Updating our earlier story regarding the impending return of Major League Baseball, Commissioner Rob Manfred has checked in with an update on the negotiations:
Here’s Commissioner Manfred. With deal at hand he’s suggesting everyone start planning for a season. https://t.co/woLtyBNQFF
— Jon Heyman (@JonHeyman) June 17, 2020
“I am encouraging the clubs to move forward” is the money line from this news release. Though Jon Heyman’s initial report that an agreement is in place jumped the gun a bit, the two sides are nearing the completion of a deal that would start the season in roughly five weeks.
What will that season look like? Reports indicate the final number will likely settle somewhere in neighborhood of 60-65 games. In case you were wondering, the 2019 Phillies were in first place at 33-27 through 60 games.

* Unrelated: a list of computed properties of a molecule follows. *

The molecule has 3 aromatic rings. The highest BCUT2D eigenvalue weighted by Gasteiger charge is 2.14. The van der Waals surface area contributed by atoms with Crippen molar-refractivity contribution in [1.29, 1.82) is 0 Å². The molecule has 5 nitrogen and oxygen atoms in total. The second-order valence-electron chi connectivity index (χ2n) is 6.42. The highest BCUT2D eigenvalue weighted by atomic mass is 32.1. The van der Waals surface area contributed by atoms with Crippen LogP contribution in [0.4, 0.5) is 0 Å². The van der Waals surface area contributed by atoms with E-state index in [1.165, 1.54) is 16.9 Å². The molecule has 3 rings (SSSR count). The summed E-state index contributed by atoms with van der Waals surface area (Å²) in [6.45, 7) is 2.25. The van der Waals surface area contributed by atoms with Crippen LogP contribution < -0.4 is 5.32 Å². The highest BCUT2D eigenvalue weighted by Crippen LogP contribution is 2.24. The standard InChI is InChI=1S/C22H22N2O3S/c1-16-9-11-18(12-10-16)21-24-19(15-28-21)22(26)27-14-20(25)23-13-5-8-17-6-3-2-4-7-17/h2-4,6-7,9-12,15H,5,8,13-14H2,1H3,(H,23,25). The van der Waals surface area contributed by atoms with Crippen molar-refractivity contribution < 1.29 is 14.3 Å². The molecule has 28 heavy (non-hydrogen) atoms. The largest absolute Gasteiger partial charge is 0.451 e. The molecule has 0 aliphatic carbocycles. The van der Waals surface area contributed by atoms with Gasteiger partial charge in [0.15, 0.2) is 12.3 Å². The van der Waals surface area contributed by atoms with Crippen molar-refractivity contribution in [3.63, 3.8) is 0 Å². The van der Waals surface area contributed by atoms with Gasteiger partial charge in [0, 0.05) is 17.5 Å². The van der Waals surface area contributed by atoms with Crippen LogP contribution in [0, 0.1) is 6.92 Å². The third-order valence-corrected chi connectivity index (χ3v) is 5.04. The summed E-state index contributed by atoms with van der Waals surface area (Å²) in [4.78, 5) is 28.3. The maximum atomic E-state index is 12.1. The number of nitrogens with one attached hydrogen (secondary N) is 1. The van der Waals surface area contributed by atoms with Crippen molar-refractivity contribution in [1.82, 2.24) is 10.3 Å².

Of course, this doesn’t reveal much about the team’s current playoffs prospects. However, such a short season does increase the likelihood of parity and chaos, particularly with an expanded playoff format.
Reports are that postseason play will expand to 16 total teams. Assuming each league sends eight teams to the tournament, the 2020 Phillies should be a postseason factor. I mean, they better be.
That’s a conversation for a different day (one not too far in the distant future), but here’s how the Phillies would have fared with a 16-team postseason dating back to 2012–the start of their playoff drought:
Here’s what 8 NL teams qualifying for the postseason would’ve meant for the Phillies dating back to 2012.
2019: Missed playoffs (9th)
2018: Missed (10th)
2017: Missed (13th)
2016: Missed (11th)
2015: Missed (15th)
2014: Missed (T-12th)
2013: Missed (13th)
2012: Maybe (T-8th)
— Bob Wankel (@BobWankelCB) June 17, 2020
They’re due, baby. They’re due.